These days, even animal shelters are feeding more plant-based dog foods like V-Dog because it is cost beneficial and most of these animals are most likely used to that type of food - especially if they grew up in a poor environment. Feeding animals a plant-based diet isn’t harmful to them, if anything they are getting their nutrients in a variety of ways. Vegetarian dogs isn’t a new idea, but it is becoming more popular, especially since humans are now realizing how expensive and harmful the consumption of meat can be.
Science Behind Vegetarian Dogs
Some owners choose to give their pups vegetarian food because of research they have done on dog food that proves they are better off making their own food for their dog. Some dog brands claim to have meat in their food, but only put in the scraps - the pieces of meat that won’t be served to humans. These dog brands end up serving unhealthy meat to the dog, resulting in lack of nutrition, and even health problems.
There is no scientific reason why a doggy shouldn’t be on a vegetarian diet, there is only the concern of doing it properly just like there is on an all-meat diet. As long as the right research is being done, there should be no reason why your dog can’t live a healthy happy, vegetarian lifestyle.
Training Your Dog to be a Vegetarian
The first thing you should do before you start training your dog to be a vegetarian is to learn about it yourself. If you are going to have your dog on an all plant-based diet, then you need to ensure you have all the facts.
After you have researched all of this, you can begin by making sure you have breakfast, lunch, and dinner set up for your pup and that there is protein in each meal. Because your dog will be on a plant-based diet, you as a dog owner will need to make sure that they still receive all the nutrients they need to lead a healthy life. Keeping track of this will be difficult at first, but once you and your pup adjust to these changes, life will be easy.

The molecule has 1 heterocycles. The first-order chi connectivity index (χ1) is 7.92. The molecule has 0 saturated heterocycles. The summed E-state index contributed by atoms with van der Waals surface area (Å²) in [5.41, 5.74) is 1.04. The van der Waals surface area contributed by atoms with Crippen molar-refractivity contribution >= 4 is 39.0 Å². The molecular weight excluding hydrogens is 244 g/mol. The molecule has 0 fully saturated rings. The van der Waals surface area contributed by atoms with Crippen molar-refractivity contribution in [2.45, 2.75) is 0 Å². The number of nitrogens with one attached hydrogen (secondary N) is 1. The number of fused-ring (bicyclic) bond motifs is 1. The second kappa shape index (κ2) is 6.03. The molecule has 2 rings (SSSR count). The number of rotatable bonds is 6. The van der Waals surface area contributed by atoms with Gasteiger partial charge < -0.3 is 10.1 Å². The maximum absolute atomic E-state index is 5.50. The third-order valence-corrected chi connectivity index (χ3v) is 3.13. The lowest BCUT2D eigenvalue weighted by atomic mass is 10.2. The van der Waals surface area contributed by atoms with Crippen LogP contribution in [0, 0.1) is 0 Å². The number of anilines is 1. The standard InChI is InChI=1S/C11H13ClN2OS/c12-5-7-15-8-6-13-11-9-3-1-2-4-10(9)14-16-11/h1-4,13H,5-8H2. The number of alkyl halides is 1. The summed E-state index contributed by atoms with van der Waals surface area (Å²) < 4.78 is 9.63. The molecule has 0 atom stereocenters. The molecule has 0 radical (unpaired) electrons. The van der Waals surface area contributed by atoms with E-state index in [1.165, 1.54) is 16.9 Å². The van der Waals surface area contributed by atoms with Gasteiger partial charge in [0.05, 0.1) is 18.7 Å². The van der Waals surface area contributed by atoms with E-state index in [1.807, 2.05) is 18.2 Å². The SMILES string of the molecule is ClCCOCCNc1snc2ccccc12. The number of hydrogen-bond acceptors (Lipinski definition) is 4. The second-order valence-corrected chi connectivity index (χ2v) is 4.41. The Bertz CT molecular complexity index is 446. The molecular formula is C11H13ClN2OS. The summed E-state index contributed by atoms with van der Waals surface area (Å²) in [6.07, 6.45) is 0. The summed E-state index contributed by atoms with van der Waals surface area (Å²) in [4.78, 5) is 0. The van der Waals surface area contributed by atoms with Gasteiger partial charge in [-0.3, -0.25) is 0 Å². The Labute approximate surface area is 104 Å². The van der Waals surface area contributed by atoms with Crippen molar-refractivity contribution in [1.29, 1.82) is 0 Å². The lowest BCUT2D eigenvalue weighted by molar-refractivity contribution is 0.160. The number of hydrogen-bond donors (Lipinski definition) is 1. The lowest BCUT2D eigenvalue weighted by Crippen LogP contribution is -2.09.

If your dog already loves veggies, then the transition will be easy but if they are used to eating more meat in their diet, it may pose a couple of setbacks. No need to worry though, there is a way to fix this! You might just need to be more creative with the way you present the food. The puppy may not like big pieces of vegetable, so try cutting them smaller! Or they may be fussy on the way you cook them, so add a little bit of something they love in the mix. If there is more than one person feeding the dog in your house, set up a little chart to check off what they’ve already had for the day to help ease the process.
If they are not big about the protein you are giving them, try peanut butter in a kong—dogs go crazy over this! Just remember, this is an adjustment process for both you and the dog, but in the long run, the health benefits and inexpensive meals are worth it.
Ensuring Your Dog is Eating Healthy as a Vegetarian:
Let their Veterinarian know of the vegetarian lifestyle.
Ensure your dog has protein in their diet.
Research dog foods to ensure nutrition and that they are in fact vegetarian.
Research your dog's breed to ensure a healthy diet.